Afghan police question school workers over poisoning
From Masoud Popalzai, CNN
April 18, 2012 — Updated 1439 GMT (2239 HKT)
- At least 171 Afghan girls and female teachers were admitted to a local hospital
- Their drinking water had been poisoned, health officials say
- Officials blame extremists opposed to women’s education
- In 2010, more than 100 schoolgirls and teachers were sickened in similar poisonings
Kabul, Afghanistan (CNN) — Afghan police are questioning two school caretakers after more than 170 women and girls were hospitalized with suspected poisoning, a district official said Wednesday.
Police took the school employees into custody in the town of Rostaq, district administrator Moelam Hussein said.
Local health officials blamed the act on extremists opposed to women’s education.
A total of 171 women and girls were hospitalized Tuesday, and four remained semi-conscious in the hospital Wednesday, Dr. Hafizullah Safi said.
Some 25 women and girls returned to the hospital Wednesday morning, complaining of more stomach pains, fever and vomiting. They were given medication and released, said Safi, the provincial health department director.
A sample of the water from the school was taken and had been sent to Kabul for testing, but it will take several days for the results.
The victims range in age from 14 to 30 and were taken to a hospital in Afghanistan’s northeastern Takhar province after their school’s water tank was contaminated, according to Safi.
No deaths were reported, but more than half the victims partially lost consciousness, while others suffered dizziness and vomiting.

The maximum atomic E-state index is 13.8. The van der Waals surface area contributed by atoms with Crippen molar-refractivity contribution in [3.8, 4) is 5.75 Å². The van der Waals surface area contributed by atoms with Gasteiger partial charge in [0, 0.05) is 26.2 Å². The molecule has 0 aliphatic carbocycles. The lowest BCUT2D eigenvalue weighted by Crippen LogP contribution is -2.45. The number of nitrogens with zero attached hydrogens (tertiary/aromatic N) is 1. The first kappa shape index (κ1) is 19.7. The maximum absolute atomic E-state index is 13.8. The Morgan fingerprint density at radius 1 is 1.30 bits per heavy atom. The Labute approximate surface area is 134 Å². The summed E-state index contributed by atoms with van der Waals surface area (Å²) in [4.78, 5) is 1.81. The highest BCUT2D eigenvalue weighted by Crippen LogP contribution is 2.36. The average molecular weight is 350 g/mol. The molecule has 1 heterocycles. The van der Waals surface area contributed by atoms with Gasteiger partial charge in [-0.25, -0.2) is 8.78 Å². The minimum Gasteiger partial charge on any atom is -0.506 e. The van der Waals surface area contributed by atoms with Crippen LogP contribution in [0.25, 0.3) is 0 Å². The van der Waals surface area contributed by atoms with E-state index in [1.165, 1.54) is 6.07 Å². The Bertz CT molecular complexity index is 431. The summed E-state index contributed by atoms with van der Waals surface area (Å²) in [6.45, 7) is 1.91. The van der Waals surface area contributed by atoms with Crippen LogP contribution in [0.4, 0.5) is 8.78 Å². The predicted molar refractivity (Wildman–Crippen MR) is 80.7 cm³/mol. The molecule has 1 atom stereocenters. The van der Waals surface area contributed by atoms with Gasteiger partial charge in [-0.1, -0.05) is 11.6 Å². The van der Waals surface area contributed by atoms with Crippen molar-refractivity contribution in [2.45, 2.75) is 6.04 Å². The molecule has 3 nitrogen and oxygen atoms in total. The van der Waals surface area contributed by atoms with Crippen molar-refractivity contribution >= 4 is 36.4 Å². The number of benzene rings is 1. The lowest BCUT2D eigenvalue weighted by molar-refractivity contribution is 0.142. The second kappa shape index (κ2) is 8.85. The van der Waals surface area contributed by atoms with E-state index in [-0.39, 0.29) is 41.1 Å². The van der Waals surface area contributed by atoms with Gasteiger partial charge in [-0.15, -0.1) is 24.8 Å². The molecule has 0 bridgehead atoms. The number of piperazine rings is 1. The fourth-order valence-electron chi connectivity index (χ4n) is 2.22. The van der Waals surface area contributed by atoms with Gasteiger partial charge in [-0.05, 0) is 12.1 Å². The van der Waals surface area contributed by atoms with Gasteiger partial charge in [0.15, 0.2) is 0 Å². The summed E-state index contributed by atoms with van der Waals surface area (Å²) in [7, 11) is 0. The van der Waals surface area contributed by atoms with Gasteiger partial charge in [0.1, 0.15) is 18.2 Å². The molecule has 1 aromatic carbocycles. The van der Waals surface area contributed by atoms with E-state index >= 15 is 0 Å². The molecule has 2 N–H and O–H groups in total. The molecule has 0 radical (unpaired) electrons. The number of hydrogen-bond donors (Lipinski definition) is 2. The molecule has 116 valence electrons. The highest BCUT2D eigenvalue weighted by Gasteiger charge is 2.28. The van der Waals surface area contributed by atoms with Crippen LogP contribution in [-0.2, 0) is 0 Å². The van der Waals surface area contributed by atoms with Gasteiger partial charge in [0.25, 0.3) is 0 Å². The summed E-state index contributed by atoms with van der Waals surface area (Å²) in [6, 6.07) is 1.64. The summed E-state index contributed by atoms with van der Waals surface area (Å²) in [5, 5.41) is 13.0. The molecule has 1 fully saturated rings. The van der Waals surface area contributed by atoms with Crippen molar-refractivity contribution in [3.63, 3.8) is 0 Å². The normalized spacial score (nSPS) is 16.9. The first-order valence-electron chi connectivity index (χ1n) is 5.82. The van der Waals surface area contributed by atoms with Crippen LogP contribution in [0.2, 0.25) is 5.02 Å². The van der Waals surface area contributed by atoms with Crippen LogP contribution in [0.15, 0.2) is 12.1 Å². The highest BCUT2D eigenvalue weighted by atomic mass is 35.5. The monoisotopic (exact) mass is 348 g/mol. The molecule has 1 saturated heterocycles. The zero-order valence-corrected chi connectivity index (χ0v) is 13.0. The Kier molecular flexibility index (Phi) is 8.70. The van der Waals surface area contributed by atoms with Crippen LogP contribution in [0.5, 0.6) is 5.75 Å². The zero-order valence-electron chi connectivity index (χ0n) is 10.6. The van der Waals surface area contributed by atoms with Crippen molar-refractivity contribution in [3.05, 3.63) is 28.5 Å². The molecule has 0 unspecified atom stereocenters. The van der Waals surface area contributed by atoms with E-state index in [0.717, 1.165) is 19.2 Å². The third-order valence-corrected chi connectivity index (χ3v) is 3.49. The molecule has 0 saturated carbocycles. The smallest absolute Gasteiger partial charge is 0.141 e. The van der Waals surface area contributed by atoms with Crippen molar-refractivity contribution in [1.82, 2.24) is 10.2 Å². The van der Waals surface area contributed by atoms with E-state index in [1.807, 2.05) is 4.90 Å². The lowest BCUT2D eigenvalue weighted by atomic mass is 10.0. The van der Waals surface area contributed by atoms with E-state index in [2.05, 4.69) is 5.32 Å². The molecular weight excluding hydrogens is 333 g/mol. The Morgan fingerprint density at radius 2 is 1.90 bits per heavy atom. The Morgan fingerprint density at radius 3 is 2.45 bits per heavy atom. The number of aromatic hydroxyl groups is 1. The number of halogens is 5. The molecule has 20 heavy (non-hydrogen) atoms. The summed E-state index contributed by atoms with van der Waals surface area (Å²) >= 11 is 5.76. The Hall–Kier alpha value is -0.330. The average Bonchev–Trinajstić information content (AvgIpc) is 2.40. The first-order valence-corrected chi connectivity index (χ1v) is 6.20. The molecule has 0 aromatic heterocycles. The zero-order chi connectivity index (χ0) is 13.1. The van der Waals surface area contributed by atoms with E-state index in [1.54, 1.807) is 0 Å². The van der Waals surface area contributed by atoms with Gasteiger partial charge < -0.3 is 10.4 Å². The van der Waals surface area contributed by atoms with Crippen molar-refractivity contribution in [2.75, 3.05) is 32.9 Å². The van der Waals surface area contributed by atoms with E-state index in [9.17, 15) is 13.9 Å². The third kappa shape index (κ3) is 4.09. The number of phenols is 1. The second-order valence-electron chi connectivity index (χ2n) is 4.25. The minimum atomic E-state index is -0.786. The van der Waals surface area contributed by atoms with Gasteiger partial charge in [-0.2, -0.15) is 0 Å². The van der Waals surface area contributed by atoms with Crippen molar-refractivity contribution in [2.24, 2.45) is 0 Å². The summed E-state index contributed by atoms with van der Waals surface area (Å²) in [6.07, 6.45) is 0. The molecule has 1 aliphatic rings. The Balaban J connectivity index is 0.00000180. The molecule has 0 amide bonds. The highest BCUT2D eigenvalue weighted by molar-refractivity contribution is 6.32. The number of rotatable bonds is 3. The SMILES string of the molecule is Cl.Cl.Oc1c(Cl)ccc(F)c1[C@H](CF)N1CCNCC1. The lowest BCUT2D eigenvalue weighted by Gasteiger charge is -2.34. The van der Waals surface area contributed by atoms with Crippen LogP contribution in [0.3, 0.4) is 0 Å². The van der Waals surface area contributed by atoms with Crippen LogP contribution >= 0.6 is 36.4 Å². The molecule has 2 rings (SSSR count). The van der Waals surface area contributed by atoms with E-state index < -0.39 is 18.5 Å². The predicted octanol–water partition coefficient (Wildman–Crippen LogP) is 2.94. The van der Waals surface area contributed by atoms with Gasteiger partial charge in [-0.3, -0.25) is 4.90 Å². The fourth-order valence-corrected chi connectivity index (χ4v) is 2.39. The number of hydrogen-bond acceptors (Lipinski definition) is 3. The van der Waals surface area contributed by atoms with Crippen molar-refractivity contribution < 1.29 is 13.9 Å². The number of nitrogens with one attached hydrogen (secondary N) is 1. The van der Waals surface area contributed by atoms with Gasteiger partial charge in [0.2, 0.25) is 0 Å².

“Looking at the health condition of these girls, I can definitely say that their water was contaminated by some sort of poison,” Safi said. “But we don’t know yet what was the water exactly contaminated with.”
“It is the work of those who are against girls’ education and peace and stability in Afghanistan,” district administrator Hussain said.
In 2010, more than 100 schoolgirls and teachers were sickened in a series of similar poisonings.
During the Taliban’s rule from 1996 to 2001, many Afghan girls were not allowed to attend school, though the schools began reopening after the regime was toppled by the U.S.-led invasion.
Observers say, however, that abuse of women remains common in the post-Taliban era and is often accepted in conservative and traditional families, where women are barred from education and commonly subjected to domestic violence.
In January 2011, Afghan Education Minister Dr. Farooq Wardak told the Education World Forum in London that the Taliban had abandoned their opposition to girls’ education. But the group never offered a statement confirming or denying that claim.
Female educational facilities, students and teachers, meanwhile, have come under vicious attack as the insurgency has spread outside Taliban strongholds in the southern provinces of Kandahar and Helmand.
The country maintains one of the world’s youngest populations. Officials say literacy rates among both children and adults remain low.
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